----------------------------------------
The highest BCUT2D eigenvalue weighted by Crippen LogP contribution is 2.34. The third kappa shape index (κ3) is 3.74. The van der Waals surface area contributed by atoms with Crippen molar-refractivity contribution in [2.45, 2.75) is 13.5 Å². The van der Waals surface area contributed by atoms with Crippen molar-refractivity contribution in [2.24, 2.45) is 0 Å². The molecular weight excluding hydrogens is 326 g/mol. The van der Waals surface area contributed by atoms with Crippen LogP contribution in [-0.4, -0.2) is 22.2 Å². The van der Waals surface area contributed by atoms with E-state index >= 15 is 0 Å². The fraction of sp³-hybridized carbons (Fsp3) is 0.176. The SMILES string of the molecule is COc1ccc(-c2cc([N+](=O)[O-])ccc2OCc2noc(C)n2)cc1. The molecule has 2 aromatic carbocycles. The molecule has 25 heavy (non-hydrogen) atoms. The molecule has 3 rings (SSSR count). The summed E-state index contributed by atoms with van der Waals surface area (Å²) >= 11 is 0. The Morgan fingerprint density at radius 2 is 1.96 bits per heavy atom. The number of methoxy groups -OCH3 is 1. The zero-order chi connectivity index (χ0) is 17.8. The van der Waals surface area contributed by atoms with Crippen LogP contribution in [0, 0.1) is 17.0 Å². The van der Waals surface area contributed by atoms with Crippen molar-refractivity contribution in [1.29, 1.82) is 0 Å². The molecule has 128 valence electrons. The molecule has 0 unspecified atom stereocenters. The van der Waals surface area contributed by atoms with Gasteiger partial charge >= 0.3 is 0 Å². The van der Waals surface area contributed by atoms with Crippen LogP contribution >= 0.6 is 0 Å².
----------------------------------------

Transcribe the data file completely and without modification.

The highest BCUT2D eigenvalue weighted by Crippen LogP contribution is 2.34. The third kappa shape index (κ3) is 3.74. The van der Waals surface area contributed by atoms with Crippen molar-refractivity contribution in [2.45, 2.75) is 13.5 Å². The van der Waals surface area contributed by atoms with Crippen molar-refractivity contribution in [2.24, 2.45) is 0 Å². The molecular weight excluding hydrogens is 326 g/mol. The van der Waals surface area contributed by atoms with Crippen LogP contribution in [-0.4, -0.2) is 22.2 Å². The van der Waals surface area contributed by atoms with E-state index >= 15 is 0 Å². The fraction of sp³-hybridized carbons (Fsp3) is 0.176. The SMILES string of the molecule is COc1ccc(-c2cc([N+](=O)[O-])ccc2OCc2noc(C)n2)cc1. The molecule has 2 aromatic carbocycles. The molecule has 25 heavy (non-hydrogen) atoms. The molecule has 3 rings (SSSR count). The summed E-state index contributed by atoms with van der Waals surface area (Å²) >= 11 is 0. The Morgan fingerprint density at radius 2 is 1.96 bits per heavy atom. The number of methoxy groups -OCH3 is 1. The zero-order chi connectivity index (χ0) is 17.8. The van der Waals surface area contributed by atoms with Crippen LogP contribution in [0, 0.1) is 17.0 Å². The van der Waals surface area contributed by atoms with Crippen molar-refractivity contribution in [1.29, 1.82) is 0 Å². The molecule has 128 valence electrons. The molecule has 0 unspecified atom stereocenters. The van der Waals surface area contributed by atoms with Gasteiger partial charge >= 0.3 is 0 Å². The van der Waals surface area contributed by atoms with Crippen LogP contribution >= 0.6 is 0 Å².